Placing units and year groups in discrete clusters within an open studio format was trialled during the school’s two-year relocation to a site on Hampstead Road. It proved hugely popular with students, so it has been transferred to the new building. In fact, Penn quips: “You can’t really tell the difference between the undergraduates and the postgraduates anymore...which is a bit worrying.”
However, when asked if the culture of the school has changed significantly, Penn says: “I think it’s probably early days.” He refers to the old building as a “very political one”. Its strict segmentation encouraged an atmosphere of suspicion and intrigue: if a member of staff was seen outside their usual department floor it “led lots of people to putting two and two together and making ten.” Having a central staircase used by everyone has definitely cleared the air: “there’s no question whether you should be there or not. The atmosphere in school now is less political.”
As for the students, one graduate, who spent two years in the interim Hampstead Road space and completed his degree in 2017, calls the new building “a thousand times better” in terms of work space. “Having a whole desk and three shelves is way better than having half a desk and one shelf,” he says. He appreciates the daylight and the studios’ open floor plan. “It never gets old”, he says. “There’s always another route through.”
There have been, as ever, a few teething problems. Some students have grumbled that the landings are too acoustically leaky to function as crit spaces and too dark to work in. There were also issues with overheating on the hottest summer days, especially on the upper floors. Macdonald explains that the building has opening windows, which should help regulate the building temperature but – perhaps counter-intuitively – these should not be opened when it is hotter outside than in. At this point, the building’s ventilation and cooling system should kick in. But this requires inhabitants to pay attention to a “traffic-light” indicator system on each floor and respond.
Shutting windows when it’s hot is not the most logical of actions, so there will be training for the facilities management team, staff and students. Ultimately, Macdonald says: “The theory is that the systems are intelligent and minimise energy consumption, and also that users learn to adapt their environment according to seasonal variations.”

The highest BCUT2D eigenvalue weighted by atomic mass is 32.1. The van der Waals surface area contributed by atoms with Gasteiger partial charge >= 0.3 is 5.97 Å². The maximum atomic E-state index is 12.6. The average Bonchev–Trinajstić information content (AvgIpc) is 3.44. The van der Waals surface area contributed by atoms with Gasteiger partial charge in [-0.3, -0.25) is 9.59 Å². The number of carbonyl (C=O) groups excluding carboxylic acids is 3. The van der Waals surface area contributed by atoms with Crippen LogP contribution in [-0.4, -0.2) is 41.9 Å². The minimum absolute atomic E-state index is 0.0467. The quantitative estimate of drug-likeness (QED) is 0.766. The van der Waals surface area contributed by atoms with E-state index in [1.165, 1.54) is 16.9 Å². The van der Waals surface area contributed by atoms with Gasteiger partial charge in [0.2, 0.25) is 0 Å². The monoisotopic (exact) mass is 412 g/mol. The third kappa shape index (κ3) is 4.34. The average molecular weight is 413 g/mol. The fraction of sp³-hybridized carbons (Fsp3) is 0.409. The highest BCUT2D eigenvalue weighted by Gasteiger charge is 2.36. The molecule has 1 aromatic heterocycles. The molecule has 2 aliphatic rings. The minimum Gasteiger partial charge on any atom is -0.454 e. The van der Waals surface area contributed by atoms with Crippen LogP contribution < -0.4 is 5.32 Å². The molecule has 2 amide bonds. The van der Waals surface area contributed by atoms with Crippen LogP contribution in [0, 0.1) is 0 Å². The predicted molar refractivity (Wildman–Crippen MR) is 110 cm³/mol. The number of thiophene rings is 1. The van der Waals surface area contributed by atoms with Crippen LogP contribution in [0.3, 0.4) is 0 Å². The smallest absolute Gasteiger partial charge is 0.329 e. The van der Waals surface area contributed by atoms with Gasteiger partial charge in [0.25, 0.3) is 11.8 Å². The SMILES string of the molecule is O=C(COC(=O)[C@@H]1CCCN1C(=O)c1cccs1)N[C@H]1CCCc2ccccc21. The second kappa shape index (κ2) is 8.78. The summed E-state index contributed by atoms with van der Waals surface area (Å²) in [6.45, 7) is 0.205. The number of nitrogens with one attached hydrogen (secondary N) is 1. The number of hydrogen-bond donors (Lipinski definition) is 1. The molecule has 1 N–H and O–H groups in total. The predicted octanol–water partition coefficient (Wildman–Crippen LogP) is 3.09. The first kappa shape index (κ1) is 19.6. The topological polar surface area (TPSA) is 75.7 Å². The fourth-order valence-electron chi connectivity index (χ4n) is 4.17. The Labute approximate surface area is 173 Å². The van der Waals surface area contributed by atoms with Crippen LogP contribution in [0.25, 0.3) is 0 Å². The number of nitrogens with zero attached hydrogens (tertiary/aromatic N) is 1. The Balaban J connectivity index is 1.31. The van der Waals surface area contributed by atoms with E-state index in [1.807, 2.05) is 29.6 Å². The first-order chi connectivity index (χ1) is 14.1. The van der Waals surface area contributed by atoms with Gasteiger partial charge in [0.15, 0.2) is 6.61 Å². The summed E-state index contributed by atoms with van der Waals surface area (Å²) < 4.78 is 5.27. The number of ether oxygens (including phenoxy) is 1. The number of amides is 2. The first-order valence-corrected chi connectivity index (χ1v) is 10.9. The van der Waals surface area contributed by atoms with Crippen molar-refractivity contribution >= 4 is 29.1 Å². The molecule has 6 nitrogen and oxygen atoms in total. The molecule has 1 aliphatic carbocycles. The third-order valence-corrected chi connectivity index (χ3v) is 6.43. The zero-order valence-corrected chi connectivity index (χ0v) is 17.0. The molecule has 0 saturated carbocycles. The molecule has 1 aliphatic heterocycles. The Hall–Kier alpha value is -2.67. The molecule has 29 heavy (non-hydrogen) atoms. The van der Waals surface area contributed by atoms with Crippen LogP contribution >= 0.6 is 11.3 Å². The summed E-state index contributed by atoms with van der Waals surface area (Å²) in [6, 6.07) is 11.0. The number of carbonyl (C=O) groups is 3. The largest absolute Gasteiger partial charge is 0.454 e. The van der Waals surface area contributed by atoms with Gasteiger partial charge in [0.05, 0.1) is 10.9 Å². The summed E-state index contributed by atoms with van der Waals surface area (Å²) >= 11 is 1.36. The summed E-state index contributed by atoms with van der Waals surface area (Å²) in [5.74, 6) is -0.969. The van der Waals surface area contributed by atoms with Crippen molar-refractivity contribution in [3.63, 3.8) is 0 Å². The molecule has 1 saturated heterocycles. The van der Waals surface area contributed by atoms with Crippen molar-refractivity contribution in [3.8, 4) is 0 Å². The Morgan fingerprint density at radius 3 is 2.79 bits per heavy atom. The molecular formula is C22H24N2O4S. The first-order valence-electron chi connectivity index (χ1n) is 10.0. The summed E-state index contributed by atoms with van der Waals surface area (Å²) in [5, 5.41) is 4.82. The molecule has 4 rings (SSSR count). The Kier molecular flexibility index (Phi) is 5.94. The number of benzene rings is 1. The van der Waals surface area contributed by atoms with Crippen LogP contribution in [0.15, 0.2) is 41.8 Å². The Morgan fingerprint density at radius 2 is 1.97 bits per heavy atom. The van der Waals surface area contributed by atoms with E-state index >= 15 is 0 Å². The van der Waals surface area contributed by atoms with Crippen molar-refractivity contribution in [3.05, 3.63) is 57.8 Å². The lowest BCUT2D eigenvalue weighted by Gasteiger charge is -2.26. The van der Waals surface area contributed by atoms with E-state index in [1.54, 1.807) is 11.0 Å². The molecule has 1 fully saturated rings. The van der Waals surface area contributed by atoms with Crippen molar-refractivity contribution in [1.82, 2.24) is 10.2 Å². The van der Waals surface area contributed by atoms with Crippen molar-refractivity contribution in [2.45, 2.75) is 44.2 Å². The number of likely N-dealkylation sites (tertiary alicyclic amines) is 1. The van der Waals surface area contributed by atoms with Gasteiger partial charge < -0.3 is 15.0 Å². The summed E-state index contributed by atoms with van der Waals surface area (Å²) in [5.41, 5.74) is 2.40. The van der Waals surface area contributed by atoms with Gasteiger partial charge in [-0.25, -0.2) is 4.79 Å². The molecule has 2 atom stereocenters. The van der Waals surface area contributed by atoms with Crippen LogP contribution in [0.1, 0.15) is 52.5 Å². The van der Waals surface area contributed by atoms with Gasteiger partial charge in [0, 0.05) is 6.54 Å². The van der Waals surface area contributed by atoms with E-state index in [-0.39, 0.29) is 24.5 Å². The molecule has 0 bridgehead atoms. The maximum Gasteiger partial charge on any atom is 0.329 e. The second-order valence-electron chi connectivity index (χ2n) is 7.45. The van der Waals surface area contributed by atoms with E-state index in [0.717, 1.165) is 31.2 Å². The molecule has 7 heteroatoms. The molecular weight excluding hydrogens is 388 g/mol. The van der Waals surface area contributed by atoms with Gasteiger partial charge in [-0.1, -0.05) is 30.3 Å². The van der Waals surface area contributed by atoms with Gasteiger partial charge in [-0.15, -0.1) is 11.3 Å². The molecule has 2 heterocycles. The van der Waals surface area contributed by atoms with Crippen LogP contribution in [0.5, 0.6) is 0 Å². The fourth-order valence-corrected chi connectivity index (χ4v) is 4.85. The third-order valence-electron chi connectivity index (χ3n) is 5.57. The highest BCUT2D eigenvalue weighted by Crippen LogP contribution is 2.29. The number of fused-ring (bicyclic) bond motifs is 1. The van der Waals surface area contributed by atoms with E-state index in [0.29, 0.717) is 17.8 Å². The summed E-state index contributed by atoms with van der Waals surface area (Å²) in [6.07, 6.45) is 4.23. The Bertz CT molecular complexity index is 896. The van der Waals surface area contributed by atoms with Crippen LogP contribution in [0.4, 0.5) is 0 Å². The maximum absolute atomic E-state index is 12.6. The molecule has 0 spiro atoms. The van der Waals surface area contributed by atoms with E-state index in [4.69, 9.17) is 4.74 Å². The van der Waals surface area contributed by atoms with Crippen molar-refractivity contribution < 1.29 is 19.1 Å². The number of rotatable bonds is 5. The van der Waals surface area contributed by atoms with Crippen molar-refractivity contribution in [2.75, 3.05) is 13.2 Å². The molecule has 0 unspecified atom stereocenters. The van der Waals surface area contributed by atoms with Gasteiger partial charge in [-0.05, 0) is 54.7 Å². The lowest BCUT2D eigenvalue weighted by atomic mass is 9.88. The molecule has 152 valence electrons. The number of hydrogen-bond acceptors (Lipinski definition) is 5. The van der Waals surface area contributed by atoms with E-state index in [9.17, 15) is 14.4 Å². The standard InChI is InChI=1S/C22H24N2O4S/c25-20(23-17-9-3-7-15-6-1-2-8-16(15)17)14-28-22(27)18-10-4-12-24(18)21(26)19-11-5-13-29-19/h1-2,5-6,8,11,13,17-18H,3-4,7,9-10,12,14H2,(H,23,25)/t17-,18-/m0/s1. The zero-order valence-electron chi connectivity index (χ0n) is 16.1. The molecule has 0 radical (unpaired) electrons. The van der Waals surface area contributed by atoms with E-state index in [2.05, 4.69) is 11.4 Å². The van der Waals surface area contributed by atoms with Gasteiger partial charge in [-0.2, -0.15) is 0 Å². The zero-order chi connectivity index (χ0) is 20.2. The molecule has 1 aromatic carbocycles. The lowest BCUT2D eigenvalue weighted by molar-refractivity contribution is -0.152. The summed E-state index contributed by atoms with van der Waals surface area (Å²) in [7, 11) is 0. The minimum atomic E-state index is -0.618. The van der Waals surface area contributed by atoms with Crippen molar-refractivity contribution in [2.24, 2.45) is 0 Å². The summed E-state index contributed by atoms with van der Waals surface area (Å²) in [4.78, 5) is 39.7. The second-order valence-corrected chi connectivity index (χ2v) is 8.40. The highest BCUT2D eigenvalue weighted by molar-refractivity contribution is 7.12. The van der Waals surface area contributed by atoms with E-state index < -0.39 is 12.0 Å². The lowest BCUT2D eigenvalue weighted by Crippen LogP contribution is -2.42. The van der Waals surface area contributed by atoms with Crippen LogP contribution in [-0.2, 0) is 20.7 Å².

A full post-occupancy evaluation is planned. “As for the landings,” Macdonald says, “they were conceived as raw, flexible areas, evolving over time.” Acoustics can be addressed if problematic. In the meantime, “supplementary power and lighting have already been added to maximise their usage”.
Providing a truly fit-for-purpose, 21st-century architecture school – one that carves out a dramatically different typology and culture within an existing building frame in a protected urban setting – is a huge achievement in itself. Industry awards (see box, ‘Award winner’) point to widespread peer approval. But perhaps the last word should go to a student. Ellie Sampson, year 5 MArch, experienced every recent iteration of the school and declares: “It feels like all the aspects I enjoyed about Wates House have been retained and very much improved upon.”
Made to measure
Why the Gordon Street Klinker isn’t just another brick in the wall
The elegant bricks that cover 22 Gordon Street deserve closer scrutiny as to their colour and composition, according to geologist and UCL Student Mediator Dr Ruth Siddall.
Siddall analysed a specimen of the ‘Gordon Street Klinker’, which was made for the project to the architects’ specifications by German brick makers Janinhoff. In order not to bulk-out the building, and to free up every inch of its interior space, the Gordon Street Klinker is slimmer and longer than a standard brick.
Measuring 290 x 52 x 70mm, 140,000 of them were used on the façade. They are water-struck to ensure a high moisture content, and twice fired at maximum temperatures of 1,200 ̊C. This process leaves marks on the brickís surface, from ‘firing ghosts’, which pattern the bricks, as do oxidising marks revealing where they touched while in the kiln.
Using polarising light microscopy, Siddall examined thin slices of the brick to reveal mineral particles of quartz, flint, feldspar and zircon, indicating granitic rocks in their source material. Such a mix is typical of northern European brick stock, which helped reassure the planning authorities that this 21st century architecture school would have the right aesthetic and civic properties to blend into the surrounding Conservation Area.
Images: Francesco Montaguti, Jack Hobhouse, Aaron Tilley